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Trump shows sense of optimism—but for how long

Trump shows sense of optimism—but for how long

February 11th, 2019 by S. E. Cupp—Tribune News Service in Opinion Columns

S. E. Cupp

Frank Capra, it was not.

But it's safe to assume the 2019 State of the Union address was written by someone who's seen a lot of movies about Washington—just not very good ones.

It was filled with cliches and bad grammar, and to borrow a recent phrase from Esquire's Dave Holmes, its writer heard about transitions once and was like, "No, thank you."

But these speeches, increasingly more prose than poetry, aren't what they used to be. Heck, this one almost didn't even happen, and I'm not sure we're better off because it did.

Most glaring, though, was the unusual and seldom-before-seen affectation of its deliverer.

A man most known for fomenting and exploiting the fears, insecurities and, at times, darkest animosities of many voters tried on a startling color Tuesday night—optimism. And the result was mixed.

President Trump bookended the State of the Union with language he's not prone to adopt, opening with the acknowledgment that Americans are "hoping we will govern not as two parties but one nation."

His early call for bipartisanship, his nods to our "unlimited potential" and his description of our "great American adventure" was a far cry from the "American carnage" of his first inaugural address two years ago.

He was also uncharacteristically sanguine about the state of our union, which he called strong. Ticking off his recent accomplishments—lifting 5 million Americans off food stamps, overseeing the "hottest economy" in the world (hard to fact check), issuing in an era of energy independence, presiding over our "most powerful" military, he insisted that "America is winning, each and every day."

The middle of his speech took a more familiar turn as he moved to his core issue, immigration, which he spoke about with his usual doom and gloom. He was also sure to work in his displeasure with those "ridiculous partisan investigations."

The line that's sure to be the most galling to Democrats: "If there is going to be peace and legislation, there cannot be war and investigation." (That line, incidentally, is most galling to speechwriters, too, but because it's just so darn hacky.)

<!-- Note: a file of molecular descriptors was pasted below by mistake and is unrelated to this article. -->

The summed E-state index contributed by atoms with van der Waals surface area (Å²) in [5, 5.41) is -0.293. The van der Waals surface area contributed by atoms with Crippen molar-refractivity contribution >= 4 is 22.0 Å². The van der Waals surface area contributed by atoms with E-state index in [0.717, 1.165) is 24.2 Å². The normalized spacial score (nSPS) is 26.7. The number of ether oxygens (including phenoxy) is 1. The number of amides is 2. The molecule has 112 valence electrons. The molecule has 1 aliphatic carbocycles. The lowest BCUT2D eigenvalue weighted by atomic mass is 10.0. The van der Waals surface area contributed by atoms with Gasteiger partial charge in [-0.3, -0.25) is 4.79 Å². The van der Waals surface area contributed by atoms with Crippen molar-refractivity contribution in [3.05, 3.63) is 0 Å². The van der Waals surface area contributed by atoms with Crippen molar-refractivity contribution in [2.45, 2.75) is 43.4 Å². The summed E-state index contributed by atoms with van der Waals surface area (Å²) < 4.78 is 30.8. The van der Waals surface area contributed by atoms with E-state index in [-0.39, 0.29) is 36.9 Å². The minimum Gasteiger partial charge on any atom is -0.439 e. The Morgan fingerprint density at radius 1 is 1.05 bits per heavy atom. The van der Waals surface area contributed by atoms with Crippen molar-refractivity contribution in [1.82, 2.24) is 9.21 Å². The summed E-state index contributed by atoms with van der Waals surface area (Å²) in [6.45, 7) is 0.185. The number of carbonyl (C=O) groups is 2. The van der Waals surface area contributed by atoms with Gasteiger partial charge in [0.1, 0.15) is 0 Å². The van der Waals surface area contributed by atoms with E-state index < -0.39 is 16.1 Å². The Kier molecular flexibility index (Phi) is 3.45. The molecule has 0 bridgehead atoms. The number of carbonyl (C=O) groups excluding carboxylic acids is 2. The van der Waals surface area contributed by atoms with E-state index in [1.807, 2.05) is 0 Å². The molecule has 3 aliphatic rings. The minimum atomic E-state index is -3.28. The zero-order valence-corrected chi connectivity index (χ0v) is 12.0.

Then the end jerked abruptly back to hope and greatness. In what was I'm sure meant to be a William Jennings Bryan moment, Trump thundered: "We must choose whether we squander our inheritance—or whether we proudly declare that we are Americans: We do the incredible. We defy the impossible. We conquer the unknown. This is the time to re-ignite the American Imagination."

Then, something about summits, stars, love and patriots.

It might have been inspiring if it had been coherent.

But the problem with Trump's newfound optimism is twofold. For one, it simply isn't believable. Remember, this was a candidate who decided America wasn't actually all that great, but needed to be made great again. American institutions once thought of as great by a great many people—a free press, law and order, our elections, our intelligence community—weren't actually all that great to him, either.

Revered traditions, like honoring our fallen soldiers on Veterans Day, for example? Meh. Our allies? Who needs 'em. Trump's presumptive raison d'etre has always been to ask in one way or another, "What's so great about America, anyway?" and then answer by saying something along the lines of, "Me."

On Tuesday night, his waxing poetic about our inherent greatness seemed phony and phoned in.

But the other problem with his staged optimism is, I'm not so sure we are craving it.

His supporters certainly didn't elect him because of his radiant positivity. And his detractors don't want comity or unity—they want Democratic lawmakers to torpedo his agenda, with a side of impeachment. And it's my sense that everyone in between is just sick of the lot of them.

Who knows why the president or his speechwriters decided to try this new shade on for size, but we can be sure it won't last long. I'm guessing he returns to his usual complaints about the country in 3, 2, 1.

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